How did he cut off 35cm of hair without her or anybody else noticing on a crowded train?
I'm sure this is a case of many fellow passengers pretending not to notice, eyes immediately darting to the floor or looking the other direction. I've seen it first-hand a number of times, as have you I am sure.
Appallingly, that sort of "see nothing, hear nothing" behavior is particularly prevalent on the trains in these sorts of situations.
10 ( +11 / -1 )
Posted in: Both Pearl Harbor and Hiroshima have mythic symbolism in their respective countries. Without Pearl Harbor there would have been no Hiroshima, goes one argument. Another is that a conventional attack o See in context
It is somewhat possible that without Pearl Harbor there would have been no Hiroshima.
Pearl Harbor galvanized the American people against Japan. Before then, many more Americans wanted to stay out of the conflicts in both Europe and Asia. After the attack, nearly all Americans were ready and willing to go to war against Japan.
So without Pearl Harbor it is possible there would have been no Hiroshima because the U.S. might have opted to sit out the war entirely. We will never know.
12 ( +15 / -3 )
“Overseas, gambling addiction has become a serious social problem,” ... “In South Korea in 2000, the Kangwon Land casino that was previously only open to foreign visitors was also opened to locals. In the area adjacent to the resort, now pawnshops can be seen all over the place, and several hundred people who had lost everything they had to gambling are said to be living on the streets."
It seems odd to me that this article makes no mention of pachinko, which arguably is effectively legal in Japan given its ubiquity and even police involvement. There are already plenty of young adults in Japan addicted to pachinko gambling, and "pawnshops can be seen all over the place" in many areas of Japan adjacent to pachinko parlors.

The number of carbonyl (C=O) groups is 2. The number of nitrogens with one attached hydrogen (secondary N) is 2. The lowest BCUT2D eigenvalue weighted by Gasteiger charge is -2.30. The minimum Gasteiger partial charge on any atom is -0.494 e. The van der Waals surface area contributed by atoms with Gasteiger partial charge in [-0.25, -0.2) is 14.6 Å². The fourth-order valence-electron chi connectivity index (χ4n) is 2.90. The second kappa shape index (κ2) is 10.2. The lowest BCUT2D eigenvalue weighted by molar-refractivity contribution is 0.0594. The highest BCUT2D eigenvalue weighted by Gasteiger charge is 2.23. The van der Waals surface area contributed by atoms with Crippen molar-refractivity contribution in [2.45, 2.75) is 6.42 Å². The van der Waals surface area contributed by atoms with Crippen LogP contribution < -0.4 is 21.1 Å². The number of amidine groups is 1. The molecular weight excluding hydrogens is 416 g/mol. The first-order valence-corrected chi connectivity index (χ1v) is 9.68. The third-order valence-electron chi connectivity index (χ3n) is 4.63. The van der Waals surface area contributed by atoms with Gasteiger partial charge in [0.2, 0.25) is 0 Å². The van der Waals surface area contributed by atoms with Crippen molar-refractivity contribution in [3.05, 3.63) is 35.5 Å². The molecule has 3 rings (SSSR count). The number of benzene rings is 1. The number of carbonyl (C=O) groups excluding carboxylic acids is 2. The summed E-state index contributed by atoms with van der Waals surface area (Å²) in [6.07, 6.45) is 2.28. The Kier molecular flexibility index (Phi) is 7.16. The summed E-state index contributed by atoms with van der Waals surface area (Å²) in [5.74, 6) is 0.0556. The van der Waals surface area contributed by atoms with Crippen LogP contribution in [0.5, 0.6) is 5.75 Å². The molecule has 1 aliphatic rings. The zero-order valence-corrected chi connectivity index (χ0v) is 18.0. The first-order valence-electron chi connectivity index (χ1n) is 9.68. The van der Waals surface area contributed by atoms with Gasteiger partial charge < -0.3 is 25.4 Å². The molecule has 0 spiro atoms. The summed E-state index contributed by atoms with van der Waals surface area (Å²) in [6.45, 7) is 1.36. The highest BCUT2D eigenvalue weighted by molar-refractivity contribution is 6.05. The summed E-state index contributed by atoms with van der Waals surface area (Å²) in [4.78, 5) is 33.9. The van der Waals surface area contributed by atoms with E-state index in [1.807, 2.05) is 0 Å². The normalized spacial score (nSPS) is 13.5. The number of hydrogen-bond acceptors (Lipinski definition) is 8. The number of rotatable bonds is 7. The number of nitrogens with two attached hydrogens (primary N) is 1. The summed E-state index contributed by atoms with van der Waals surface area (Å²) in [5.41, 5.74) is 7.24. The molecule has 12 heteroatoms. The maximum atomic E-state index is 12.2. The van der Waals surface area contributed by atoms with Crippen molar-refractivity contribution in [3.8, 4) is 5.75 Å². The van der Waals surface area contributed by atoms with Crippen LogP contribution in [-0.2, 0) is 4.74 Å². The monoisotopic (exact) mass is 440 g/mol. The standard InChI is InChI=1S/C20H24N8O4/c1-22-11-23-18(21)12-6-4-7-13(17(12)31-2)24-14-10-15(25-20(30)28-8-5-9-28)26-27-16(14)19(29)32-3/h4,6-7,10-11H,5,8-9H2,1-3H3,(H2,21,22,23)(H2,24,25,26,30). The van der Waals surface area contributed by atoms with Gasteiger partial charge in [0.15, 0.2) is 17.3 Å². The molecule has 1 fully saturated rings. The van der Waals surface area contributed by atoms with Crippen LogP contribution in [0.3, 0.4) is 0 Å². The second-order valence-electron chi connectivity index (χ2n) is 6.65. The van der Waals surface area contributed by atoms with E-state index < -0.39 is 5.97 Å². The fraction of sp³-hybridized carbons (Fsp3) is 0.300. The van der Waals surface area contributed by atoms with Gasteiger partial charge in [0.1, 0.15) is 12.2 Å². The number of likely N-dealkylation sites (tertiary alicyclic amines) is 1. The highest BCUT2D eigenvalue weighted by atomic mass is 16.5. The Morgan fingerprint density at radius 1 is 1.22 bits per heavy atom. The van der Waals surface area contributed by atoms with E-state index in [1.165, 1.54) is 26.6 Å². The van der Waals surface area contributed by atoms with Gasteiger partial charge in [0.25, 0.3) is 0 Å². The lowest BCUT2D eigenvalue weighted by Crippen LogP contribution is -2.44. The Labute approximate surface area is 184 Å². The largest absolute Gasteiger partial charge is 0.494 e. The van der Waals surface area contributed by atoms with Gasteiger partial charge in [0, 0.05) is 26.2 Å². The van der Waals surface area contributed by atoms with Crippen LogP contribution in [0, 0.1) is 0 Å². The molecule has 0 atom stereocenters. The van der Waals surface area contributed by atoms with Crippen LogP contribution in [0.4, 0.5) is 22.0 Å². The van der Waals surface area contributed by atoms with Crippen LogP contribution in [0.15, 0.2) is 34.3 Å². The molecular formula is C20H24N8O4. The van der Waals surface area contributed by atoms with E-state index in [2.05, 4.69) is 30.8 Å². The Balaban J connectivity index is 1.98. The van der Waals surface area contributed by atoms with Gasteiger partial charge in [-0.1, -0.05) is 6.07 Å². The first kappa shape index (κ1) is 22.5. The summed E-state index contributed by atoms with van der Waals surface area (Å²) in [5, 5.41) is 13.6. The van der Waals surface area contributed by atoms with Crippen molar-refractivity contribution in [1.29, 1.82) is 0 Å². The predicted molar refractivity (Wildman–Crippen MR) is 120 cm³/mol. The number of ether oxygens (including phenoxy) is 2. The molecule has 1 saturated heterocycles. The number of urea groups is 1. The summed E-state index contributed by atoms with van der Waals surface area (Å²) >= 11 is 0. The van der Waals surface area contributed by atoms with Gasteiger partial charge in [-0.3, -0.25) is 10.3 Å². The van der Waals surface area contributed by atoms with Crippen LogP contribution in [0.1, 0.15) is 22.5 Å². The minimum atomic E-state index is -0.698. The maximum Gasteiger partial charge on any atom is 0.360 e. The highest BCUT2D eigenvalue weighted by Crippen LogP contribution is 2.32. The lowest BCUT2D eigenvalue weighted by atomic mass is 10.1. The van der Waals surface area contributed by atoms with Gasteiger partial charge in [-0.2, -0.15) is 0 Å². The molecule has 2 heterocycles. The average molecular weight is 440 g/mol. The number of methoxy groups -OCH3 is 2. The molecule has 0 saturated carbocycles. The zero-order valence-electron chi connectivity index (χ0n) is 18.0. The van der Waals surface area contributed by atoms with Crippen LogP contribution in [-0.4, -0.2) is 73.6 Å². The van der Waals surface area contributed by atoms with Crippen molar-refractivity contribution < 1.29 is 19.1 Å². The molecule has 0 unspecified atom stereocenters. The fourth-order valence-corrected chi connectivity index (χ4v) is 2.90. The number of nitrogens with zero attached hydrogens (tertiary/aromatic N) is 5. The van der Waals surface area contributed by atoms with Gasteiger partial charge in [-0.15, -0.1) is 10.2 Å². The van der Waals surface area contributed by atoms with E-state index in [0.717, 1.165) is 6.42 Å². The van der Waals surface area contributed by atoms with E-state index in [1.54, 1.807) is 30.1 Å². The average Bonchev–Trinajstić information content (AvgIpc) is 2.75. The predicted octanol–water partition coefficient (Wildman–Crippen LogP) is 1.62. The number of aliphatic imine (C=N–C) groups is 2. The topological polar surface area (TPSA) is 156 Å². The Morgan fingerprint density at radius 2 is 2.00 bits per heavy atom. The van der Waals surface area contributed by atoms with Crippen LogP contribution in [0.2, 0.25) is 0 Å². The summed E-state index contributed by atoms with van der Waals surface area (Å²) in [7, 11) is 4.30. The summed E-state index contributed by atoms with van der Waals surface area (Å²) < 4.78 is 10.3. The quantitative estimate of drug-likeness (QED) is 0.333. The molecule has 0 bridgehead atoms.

6 ( +7 / -1 )
The danger in using the word "cool" in hopes of promoting ones own "coolness" is that it usually has the opposite effect. The "cool Japan" slogan is overused.
Rather than the "cool" element, I think what generates the most buzz around Japan is the quirky and often downright bizarre stories the world hears about Japan.
11 ( +14 / -3 )
U.S. defense secretary looks to reassure Asia allies
That's going to be a hard sell.
5 ( +5 / -0 )
which prompted [Terai] to contact the police cybercrime division
I'm amazed the authorities took action, particularly for a hacked e-mail account which has become a very common occurrence in this day and age
In my experience, the authorities normally won't even bother initiating paperwork for far more substantial online and embezzlement crimes.
-1 ( +0 / -1 )
This looks very spontaneous... Ahem. At least they the background is an improvement over the usual pegboard wall covering that so often appears in these royal family photos.
Photo with pegboard backdrop: https://japantoday.scdn2.secure.raxcdn.com/images/size/x/2014/12/masako.jpg
2 ( +4 / -2 )
This really isn't a matter of should Japan pay more.
Japan won't have much of a choice in the matter beyond the decision of either paying more or asking the U.S. forces to leave. It pains me to say, but given the notion of a Trump presidency, I think it is now time that Japan take the latter option.
3 ( +5 / -2 )
She's wearing fur.
It's not too surprising that Motoya is wearing fur, given that she is not the most enlightened individual.
Aside from her business pursuits, she is well known for her abhorrent support of historic revisionism and ulta-nationalistic causes. The APA Group holds an annual essay contest titled "True Modern Historical Perspectives" (真の近現代史観) which the economist has described as "a competition for the best essay to deny Japan's wartime role as an aggressor and sponsor of atrocities." (One of the contest's notable winners was former Mormon missionary to Japan and television "tarento" (celebrity) Kent Gilbert.)